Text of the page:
"ancient tool for scraping the skin after a bath," 1580s, from Latin strigilis "scraper, horse-comb," from stringere (1) "draw along a surface, graze, touch lightly; strip off, pluck off, cut away; clip, prune; lay bare, unsheathe," figuratively "waste, consume, reduce; touch, move, affect, cause pain," from PIE root *strig- "to stroke, rub, press" (source also of Latin striga "stroke, strike, furrow," stria "furrow, channel;" Old Church Slavonic striga "shear;" Old English stracian "to stroke;" German streichen "to stroke, rub").
Etymologists dispute over whether this is connected to Latin stringere (2) "to tie, tighten," root of strain (v.). Based on the sense differences, de Vaan writes, "It appears that a merger occurred of two different PIE verbs, *strig- 'to brush, strip' and *strengh- 'to tie'."
1818, "act of crawling," from crawl (v.). In the swimming sense from 1903; the stroke was developed by Frederick Cavill, well-known English swimmer who emigrated to Australia and modified the standard stroke of the day after observing South Seas islanders. So called because the swimmer's motion in the water resembles crawling. Meaning "slow progress from one drinking place to another" is by 1883.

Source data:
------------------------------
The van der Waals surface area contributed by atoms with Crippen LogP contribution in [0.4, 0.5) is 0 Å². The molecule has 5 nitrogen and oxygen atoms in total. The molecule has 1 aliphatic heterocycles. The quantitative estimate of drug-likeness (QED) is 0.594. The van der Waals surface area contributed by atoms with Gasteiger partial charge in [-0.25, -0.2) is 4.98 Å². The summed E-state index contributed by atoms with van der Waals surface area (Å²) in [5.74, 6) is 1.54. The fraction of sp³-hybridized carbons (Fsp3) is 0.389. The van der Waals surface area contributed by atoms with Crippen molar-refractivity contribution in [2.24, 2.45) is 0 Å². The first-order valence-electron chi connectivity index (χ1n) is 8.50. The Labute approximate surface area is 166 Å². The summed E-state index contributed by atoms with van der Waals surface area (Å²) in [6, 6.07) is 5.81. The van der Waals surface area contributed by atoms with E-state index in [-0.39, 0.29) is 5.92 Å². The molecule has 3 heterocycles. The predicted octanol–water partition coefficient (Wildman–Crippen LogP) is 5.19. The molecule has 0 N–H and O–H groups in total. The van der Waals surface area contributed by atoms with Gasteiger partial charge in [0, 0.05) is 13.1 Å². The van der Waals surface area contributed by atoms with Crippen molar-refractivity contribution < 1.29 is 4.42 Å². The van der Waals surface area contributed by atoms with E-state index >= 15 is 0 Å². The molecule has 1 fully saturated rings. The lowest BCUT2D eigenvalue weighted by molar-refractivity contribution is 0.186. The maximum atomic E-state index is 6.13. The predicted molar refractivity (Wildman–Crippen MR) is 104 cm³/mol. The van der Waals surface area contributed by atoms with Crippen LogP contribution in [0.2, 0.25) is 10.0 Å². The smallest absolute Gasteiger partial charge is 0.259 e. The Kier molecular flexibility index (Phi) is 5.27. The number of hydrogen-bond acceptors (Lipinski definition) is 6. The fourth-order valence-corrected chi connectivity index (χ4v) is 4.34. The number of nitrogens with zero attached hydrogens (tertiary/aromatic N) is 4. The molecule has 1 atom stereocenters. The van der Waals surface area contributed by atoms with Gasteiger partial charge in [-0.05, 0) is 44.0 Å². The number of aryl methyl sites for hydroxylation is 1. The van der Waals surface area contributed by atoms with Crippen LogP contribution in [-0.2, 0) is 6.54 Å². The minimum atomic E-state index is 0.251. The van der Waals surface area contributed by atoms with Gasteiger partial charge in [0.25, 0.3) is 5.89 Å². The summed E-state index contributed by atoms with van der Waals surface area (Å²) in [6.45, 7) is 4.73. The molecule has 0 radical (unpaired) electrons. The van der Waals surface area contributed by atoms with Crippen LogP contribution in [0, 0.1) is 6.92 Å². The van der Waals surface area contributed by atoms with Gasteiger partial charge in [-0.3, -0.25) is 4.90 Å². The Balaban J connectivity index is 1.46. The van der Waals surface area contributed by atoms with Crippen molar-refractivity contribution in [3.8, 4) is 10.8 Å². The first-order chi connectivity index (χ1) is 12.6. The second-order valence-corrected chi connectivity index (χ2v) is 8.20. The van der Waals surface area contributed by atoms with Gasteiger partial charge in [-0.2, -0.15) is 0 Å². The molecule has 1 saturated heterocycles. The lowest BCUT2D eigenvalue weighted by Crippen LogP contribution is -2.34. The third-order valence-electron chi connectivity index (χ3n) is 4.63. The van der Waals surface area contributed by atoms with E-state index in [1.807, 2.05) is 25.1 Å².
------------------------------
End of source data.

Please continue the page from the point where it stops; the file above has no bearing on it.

late 15c., "shot, missiles;" later "a stroke in drawing, a short line" (1580s), from French trait "line, stroke, feature, tract," from Latin tractus "drawing, drawing out, dragging, pulling," later "line drawn, feature," from past participle stem of trahere "to pull, draw" (see tract (n.1)). Sense of "particular feature, distinguishing quality" in English is first recorded 1752.
"sudden, unforeseen occurrence," 1779, from French coup de foudre, literally "stroke of lightning," also "love at first sight" (see coup).